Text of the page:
The mechanisms for synthesis and dissipation occurring in nature may become inspirational in the design of such tools. For example, in moths, release to the environment of specific pheromone blends is generally carried out by females and emitted molecules are detected by males with a highly sensitive olfactory system. In vivo these blends are biosynthesized in a pheromone gland in most cases from fatty acids by pheromone specific enzymes . As an example of the structure of a gland, the gland of the leiodid beetle, Speonomous hydrophilus, has a porous plate consisting of an epicuticular layer perforated by tiny pores, located at the opening of the gland . Another interesting example of pheromone dissipation is that in which a female insect secretes sex pheromone onto hairs on her thorax, from which they evaporate into a wind stream . We specifically mention these two examples, because they may be mimicked in a straightforward manner by state-of-the-art microfabrication technology, as will be demonstrated in this paper.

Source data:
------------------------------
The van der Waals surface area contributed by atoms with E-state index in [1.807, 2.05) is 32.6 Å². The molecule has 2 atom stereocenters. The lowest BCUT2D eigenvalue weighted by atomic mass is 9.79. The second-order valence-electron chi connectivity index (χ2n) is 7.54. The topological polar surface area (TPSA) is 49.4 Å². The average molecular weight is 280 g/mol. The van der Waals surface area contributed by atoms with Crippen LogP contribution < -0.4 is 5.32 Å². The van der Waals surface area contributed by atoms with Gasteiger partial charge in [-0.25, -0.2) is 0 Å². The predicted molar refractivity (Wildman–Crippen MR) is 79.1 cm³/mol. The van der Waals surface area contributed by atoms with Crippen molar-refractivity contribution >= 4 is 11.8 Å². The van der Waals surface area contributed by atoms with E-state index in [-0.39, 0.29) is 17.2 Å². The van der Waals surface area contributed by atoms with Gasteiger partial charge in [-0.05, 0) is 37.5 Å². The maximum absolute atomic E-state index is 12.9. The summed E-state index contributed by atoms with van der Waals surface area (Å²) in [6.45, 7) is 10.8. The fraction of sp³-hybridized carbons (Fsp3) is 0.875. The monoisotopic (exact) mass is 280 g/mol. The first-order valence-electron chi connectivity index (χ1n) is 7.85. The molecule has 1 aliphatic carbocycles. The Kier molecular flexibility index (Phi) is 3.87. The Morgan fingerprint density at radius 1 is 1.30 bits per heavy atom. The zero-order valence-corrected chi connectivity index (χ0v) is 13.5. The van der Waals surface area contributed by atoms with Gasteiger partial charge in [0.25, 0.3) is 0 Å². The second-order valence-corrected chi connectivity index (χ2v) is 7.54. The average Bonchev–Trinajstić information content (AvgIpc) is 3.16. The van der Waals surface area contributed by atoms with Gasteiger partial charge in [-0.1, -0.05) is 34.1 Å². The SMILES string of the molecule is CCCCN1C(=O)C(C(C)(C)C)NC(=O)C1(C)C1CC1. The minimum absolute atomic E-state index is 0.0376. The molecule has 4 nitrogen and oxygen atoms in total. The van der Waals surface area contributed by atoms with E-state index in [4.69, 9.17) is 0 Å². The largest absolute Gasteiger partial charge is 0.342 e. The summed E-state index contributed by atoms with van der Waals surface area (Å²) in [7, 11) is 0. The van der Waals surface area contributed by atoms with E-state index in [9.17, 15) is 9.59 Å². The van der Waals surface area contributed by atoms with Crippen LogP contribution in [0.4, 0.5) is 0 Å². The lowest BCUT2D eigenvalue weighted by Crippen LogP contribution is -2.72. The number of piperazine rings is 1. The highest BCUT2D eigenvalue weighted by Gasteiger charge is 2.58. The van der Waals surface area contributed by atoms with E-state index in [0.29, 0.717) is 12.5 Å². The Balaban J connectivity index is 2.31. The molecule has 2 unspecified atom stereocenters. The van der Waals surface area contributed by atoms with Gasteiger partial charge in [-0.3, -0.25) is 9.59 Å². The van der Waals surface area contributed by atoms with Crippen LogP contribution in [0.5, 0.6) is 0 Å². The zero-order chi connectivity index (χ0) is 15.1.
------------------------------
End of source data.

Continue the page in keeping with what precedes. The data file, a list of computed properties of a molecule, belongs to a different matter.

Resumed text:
In a novel approach to information and communication technology, we have developed a chemoemitter system consisting of a microreactor connected to a microevaporator, capable to continuously produce and release a pre-defined amount of pheromone compounds. In this context, we report herein the infochemical production of (Z,E)-9,11-tetradecadienyl acetate (in short (Z,E)-9,11-14:OAc), the major component of the pheromone of the Egyptian armyworm S. littoralis (Lepidoptera: Noctuidae) , from the corresponding alcohol (Z,E)-9,11-tetradecadienol (in short (Z,E)-9,11-14:OH) by an alcohol acetyl transferase (atf), mimicking the last step of the pheromone biosynthesis inside the microreactor.
Using concepts of compartmentalization and integration, different microfluidic modules each performing one specific enzymatic reaction step (or separation step, if required) of a multienzyme sequence could in principle perform the entire biosynthetic pathway of insect pheromones, starting from similar ingredients as used in the real biological system. An illustrative example of the possibilities was recently given in a study by Lee et al., who designed and implemented a microreactor that was capable of biocatalysis in three consecutive steps: invertase, glucose oxidase, and soybean peroxidase were used in a sequence to yield H2O2 from glucose . However, for the case of pheromones we have found that isolating the required enzymes in a stable form is an enormous task, which in the end forced us to restrict the artificial biosynthetic system to just one enzyme, namely an alcohol acetyl transferase.